Among the temples built at Koh Ker none are as grand as Prasat Thom. Its pyramidal temple tower, is the highest ever constructed by the Khmer, rising 36 meters above the forest floor until the construction of Angkor Wat. In contrast to the temple mountains built at the older capitals of Hariharalaya (Roluos) or Yashodharapura (Angkor), the pyramid of Prasat Thom is not a stylized representation of the Mount Meru of Hindu-Buddhist cosmology. Instead, it is merely the base for the 4 meter tall linga that was enshrined at its peak. Although no traces of the linga remain, inscriptions record the exact time of its consecration: Wednesday, December 12 at 8:47 in the year 921. As this was very early in Jayavarman IV’s rule, we can infer that the linga was dedicated prior to the construction of the rest of the temple.
The whole temple complex measures about 150 x 400 meters (excluding several outbuildings along its eastern approach). It is oriented about fifteen degrees to the northeast, running parallel to the large pond known as Andong Preng which may have been used as a royal bath. Apart from the pyramid on its west side, Prasat Thom is notable for its use of tall freestanding towers in lieu of gopura in several locations, the grandest of which is Prasat Krahom. Another unusual feature is that the central temple grounds to the east of the pyramid do not contain any large sanctuaries in the central courtyard. Instead, there are twenty-one small sanctuaries resembling the ‘libraries’ found at other Khmer temples.
Beng Mealea temple is one of the largest Khmer-era temples in Cambodia, with a footprint nearly as large as Angkor Wat. It is located about 30 kilometers northeast of Siem Riep along the old road which lead from Angkor to Preah Khan of Kompong Svay. Although the temple is both large and extremely well constructed, we do not definitively know who built it or to whom it was dedicated. Most likely it was constructed in the mid-late 12th century during the reign of Suryavarman II and his immediate successors, as it shares a number of stylistic similarities to Angkor Wat and other temples built in Suryavarman’s era. However, as it was fairly common for noblemen of Suryavarman’s era to construct temples for their own private religious foundations, it is possible that the temple was not sponsored directly by the king, though he would surely have been aware of its presence so close to the capital.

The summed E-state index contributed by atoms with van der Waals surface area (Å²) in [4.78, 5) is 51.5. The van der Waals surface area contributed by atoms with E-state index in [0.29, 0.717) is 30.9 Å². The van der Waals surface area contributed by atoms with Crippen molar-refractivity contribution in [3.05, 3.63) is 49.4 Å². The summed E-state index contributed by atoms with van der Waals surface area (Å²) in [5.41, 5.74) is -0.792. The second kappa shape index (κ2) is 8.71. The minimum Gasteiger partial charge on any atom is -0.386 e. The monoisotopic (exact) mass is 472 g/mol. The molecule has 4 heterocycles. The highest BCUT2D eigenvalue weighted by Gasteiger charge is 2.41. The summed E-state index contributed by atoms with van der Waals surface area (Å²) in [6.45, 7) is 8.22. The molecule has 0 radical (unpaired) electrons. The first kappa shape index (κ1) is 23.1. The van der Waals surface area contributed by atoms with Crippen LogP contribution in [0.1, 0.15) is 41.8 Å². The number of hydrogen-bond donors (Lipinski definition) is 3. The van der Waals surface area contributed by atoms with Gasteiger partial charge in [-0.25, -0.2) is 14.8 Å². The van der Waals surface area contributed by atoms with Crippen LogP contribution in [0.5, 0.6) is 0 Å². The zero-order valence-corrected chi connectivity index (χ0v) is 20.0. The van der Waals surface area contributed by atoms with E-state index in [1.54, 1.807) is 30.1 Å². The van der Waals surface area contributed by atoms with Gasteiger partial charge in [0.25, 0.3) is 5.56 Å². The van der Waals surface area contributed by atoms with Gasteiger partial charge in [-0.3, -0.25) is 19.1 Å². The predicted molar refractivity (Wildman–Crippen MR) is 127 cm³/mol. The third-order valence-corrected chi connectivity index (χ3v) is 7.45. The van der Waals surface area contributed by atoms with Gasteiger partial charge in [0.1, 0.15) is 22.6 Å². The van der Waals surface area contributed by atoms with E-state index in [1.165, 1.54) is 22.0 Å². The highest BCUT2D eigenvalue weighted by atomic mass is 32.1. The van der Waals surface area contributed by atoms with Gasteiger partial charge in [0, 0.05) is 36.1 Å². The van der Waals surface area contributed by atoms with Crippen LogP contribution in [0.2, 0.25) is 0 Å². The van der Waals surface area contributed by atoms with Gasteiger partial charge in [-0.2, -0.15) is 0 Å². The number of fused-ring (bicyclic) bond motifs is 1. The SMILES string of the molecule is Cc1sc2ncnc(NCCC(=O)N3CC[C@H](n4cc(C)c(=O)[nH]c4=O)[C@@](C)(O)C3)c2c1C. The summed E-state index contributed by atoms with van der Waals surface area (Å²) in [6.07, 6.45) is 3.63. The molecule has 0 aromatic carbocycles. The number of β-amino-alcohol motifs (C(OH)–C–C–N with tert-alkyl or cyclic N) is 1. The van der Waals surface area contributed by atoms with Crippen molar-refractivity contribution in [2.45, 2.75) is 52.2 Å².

The outer perimeter of the temple is a rectangular moat measuring 1030 x 880m with the main entrance facing east. A five-hundred meter long laterite road extended eastward from the edge of the moat to a wooden pavilion (now vanished) which sat alongside a long baray (reservoir) serving Beng Mealea (see satellite image below, with the forested boundary of the baray clearly visible). In Suryavarman’s era the area bounded by the moat would have contained a bustling town of mostly wooden buildings, housing the priests, attendants, and various support staff and families of those serving at Beng Mealea. Nowadays, the entire area is given over to dense forest and was not accessible to the general public until the early 2000’s due to buried land mines, a legacy of the Khmer Rouge era and its aftermath.
The overall quality of the sandstone construction at Beng Mealea is superb, with joints so closely fitting that it’s impossible to fit even a sheet of paper between them. This attention to detail seems to have been a characteristic of Suryavarman’s age as we also see the same quality at Angkor Wat and other monuments of the period. Unfortunately, we do not know what quality of decorative work this would have lead to as there are very few bas-reliefs or sculpture visible at Beng Mealea–including none of the devatas which are characteristic of Suryavarman’s age. Partly this is due to the temple never having been fully completed, but it is also a testament to the continuous looting which took place over the centuries, accelerating in the late 20th century when the site became more accessible but cut off from prying eyes during decades of turmoil during the Khmer Rouge region and afterward.